I, Computer: Definition
A computer is a machine that can be programmed to manipulate symbols. Its principal characteristics are: § It responds to a specific set of instructions in a well-defined manner. § It can execute a prerecorded list of instructions (a program). § It can quickly store and retrieve large amounts of data. Therefore computers can perform complex and repetitive procedures quickly, precisely and reliably. Modern computers are electronic and digital. The actual machinery (wires, transistors, and circuits) is called hardware; the instructions and data are called software. All general-purpose computers require the following hardware components: § Central ...view middle of the document...
§ Workstation: A powerful, single-user computer. A workstation is like a personal computer, but it has a more powerful microprocessor and, in general, a higher-quality monitor. § Minicomputer: A multi-user computer capable of supporting up to hundreds of users simultaneously. § Mainframe: A powerful multi-user computer capable of supporting many hundreds or thousands of users simultaneously. § Supercomputer: An extremely fast computer that can perform hundreds of millions of instructions per second.
(This document makes use of some definitions from Mecklermedia) 1
Supercomputer and Mainframe Supercomputer is a broad term for one of the fastest computers currently available. Supercomputers are very expensive and are employed for specialized applications that require immense amounts of mathematical calculations (number crunching). For example, weather forecasting requires a supercomputer. Other uses of supercomputers scientific simulations, (animated) graphics, fluid dynamic calculations, nuclear energy research, electronic design, and analysis of geological data (e.g. in petrochemical prospecting). Perhaps the best known supercomputer manufacturer is Cray Research. Mainframe was a term originally referring to the cabinet containing the central processor unit or "main frame" of a room-filling Stone Age batch machine. After the emergence of smaller "minicomputer" designs in the early 1970s, the traditional big iron machines were described as "mainframe computers" and eventually just as mainframes. Nowadays a Mainframe is a very large and expensive computer capable of supporting hundreds, or even thousands, of users simultaneously. The chief difference between a supercomputer and a mainframe is that a supercomputer channels all its power into executing a few programs as fast as possible, whereas a mainframe uses its power to execute many programs concurrently. In some ways, mainframes are more powerful than supercomputers because they support more simultaneous programs. But supercomputers can execute a single program faster than a mainframe. The distinction between small mainframes and minicomputers is vague, depending really on how the manufacturer wants to market its machines.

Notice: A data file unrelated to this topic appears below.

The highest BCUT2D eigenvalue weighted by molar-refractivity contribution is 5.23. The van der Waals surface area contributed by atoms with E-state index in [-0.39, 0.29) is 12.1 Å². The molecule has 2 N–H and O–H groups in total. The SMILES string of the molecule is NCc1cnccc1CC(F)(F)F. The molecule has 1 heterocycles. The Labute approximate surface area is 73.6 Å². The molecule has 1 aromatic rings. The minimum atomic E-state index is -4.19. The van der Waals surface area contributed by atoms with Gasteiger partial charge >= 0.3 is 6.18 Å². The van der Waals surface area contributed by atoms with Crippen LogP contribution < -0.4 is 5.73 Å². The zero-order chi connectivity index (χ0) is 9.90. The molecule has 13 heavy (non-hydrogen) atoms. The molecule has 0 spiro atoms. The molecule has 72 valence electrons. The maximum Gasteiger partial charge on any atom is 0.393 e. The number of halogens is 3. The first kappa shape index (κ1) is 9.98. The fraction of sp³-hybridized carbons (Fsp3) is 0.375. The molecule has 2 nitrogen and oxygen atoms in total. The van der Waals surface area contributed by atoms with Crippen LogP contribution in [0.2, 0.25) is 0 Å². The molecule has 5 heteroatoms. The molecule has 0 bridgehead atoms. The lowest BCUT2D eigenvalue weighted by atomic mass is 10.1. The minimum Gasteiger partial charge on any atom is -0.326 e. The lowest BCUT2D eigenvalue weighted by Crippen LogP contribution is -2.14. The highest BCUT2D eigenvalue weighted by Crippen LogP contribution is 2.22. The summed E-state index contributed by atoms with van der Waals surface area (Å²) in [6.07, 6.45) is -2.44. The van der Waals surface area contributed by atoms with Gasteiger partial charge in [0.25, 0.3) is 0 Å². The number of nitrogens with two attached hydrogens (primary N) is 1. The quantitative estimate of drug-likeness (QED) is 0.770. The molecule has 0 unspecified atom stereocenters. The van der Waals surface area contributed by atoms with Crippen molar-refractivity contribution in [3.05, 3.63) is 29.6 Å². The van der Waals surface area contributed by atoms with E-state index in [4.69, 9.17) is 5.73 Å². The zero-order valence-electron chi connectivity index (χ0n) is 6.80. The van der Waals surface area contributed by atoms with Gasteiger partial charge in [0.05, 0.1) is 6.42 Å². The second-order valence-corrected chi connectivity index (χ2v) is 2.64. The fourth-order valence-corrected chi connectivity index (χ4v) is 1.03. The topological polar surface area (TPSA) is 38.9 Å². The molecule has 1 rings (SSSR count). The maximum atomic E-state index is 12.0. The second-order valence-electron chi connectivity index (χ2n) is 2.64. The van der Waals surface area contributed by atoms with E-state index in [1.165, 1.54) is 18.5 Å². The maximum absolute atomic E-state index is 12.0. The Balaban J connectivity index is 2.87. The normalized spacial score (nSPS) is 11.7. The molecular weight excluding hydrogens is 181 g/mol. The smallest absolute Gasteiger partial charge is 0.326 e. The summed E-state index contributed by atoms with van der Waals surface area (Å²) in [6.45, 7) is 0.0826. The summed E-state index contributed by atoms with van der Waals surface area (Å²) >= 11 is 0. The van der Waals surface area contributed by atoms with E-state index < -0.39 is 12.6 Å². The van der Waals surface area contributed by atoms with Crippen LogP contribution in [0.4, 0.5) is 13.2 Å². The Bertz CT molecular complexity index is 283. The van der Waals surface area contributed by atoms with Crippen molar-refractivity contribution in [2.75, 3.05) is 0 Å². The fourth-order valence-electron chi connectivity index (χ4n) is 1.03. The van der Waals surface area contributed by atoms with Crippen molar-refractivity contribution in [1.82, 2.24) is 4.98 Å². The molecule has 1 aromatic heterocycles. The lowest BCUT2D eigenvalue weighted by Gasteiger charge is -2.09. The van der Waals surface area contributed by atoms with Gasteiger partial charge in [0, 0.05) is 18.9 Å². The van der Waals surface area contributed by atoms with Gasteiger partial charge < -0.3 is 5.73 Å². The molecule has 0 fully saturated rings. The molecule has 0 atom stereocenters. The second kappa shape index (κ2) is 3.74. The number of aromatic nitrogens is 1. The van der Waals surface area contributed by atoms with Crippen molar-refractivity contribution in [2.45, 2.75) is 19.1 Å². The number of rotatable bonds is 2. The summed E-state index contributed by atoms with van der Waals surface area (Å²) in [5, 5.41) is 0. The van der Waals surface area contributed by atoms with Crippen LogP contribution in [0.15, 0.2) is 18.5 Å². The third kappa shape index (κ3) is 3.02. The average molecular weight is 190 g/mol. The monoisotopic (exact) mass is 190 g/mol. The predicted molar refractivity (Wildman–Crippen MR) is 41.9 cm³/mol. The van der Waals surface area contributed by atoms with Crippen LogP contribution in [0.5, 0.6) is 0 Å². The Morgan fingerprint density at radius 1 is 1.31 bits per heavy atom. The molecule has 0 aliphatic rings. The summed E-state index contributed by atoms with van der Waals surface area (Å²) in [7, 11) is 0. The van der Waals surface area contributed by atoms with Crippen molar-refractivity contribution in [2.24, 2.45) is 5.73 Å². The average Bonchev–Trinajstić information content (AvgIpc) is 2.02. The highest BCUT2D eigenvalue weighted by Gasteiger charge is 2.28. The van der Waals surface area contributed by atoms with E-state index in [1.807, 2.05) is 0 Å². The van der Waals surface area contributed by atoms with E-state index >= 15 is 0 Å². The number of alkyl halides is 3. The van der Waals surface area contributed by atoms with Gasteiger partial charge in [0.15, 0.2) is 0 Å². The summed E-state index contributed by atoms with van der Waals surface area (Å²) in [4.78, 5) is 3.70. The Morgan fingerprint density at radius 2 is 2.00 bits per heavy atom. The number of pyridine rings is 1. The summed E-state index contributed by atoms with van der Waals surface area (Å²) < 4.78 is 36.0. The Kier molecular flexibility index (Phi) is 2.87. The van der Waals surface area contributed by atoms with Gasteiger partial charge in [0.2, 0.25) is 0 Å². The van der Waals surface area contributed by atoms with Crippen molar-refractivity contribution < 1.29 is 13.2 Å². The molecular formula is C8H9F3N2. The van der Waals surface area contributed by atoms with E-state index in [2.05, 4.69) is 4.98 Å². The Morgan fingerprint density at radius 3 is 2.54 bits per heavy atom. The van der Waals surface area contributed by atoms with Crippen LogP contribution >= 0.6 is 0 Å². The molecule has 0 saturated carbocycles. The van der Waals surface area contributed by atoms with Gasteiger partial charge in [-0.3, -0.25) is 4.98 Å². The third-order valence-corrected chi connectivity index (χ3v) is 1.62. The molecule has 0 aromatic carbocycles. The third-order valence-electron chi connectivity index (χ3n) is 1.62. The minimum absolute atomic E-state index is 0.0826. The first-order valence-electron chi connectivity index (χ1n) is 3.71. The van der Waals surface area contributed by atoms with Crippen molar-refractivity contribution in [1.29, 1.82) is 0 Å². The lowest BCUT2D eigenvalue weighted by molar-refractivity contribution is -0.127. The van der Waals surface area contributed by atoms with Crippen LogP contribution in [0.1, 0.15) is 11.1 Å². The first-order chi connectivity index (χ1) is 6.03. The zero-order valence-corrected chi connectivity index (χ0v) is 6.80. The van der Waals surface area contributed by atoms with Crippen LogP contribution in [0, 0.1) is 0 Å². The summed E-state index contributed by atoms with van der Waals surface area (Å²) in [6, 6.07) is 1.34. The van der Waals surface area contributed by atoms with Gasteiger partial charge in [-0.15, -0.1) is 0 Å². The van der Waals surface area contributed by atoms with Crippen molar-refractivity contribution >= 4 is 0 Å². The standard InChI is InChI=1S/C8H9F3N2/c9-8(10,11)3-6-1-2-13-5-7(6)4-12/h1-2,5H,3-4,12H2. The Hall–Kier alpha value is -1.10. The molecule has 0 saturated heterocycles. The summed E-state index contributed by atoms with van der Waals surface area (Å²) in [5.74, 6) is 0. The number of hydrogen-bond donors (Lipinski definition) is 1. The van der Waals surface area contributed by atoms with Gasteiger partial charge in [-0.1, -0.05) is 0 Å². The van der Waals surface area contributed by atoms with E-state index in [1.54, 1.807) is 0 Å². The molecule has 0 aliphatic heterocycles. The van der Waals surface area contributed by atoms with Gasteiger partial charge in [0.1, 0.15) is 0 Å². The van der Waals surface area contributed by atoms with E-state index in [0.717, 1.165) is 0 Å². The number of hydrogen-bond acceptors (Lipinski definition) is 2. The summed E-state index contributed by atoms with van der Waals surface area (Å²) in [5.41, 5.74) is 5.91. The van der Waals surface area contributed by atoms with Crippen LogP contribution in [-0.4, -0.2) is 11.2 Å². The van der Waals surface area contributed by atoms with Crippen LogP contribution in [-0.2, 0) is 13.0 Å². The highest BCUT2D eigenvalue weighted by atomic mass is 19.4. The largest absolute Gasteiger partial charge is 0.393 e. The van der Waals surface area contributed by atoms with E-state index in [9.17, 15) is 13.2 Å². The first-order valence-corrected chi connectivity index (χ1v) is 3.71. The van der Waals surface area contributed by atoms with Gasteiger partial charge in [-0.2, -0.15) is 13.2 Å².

Minicomputer It is a midsize computer. In the past decade, the distinction between large minicomputers and small mainframes has blurred, however, as has the distinction between small minicomputers and workstations. But in general, a minicomputer is a multiprocessing system capable of supporting from up to 200 users simultaneously.
Workstation It is a type of computer used for engineering applications (CAD/CAM), desktop publishing, software development, and other types of applications that require a moderate amount of computing power and relatively high quality graphics capabilities. Workstations generally come with a large, high-resolution graphics screen, at large amount of RAM, built-in network support, and a graphical user interface. Most workstations also...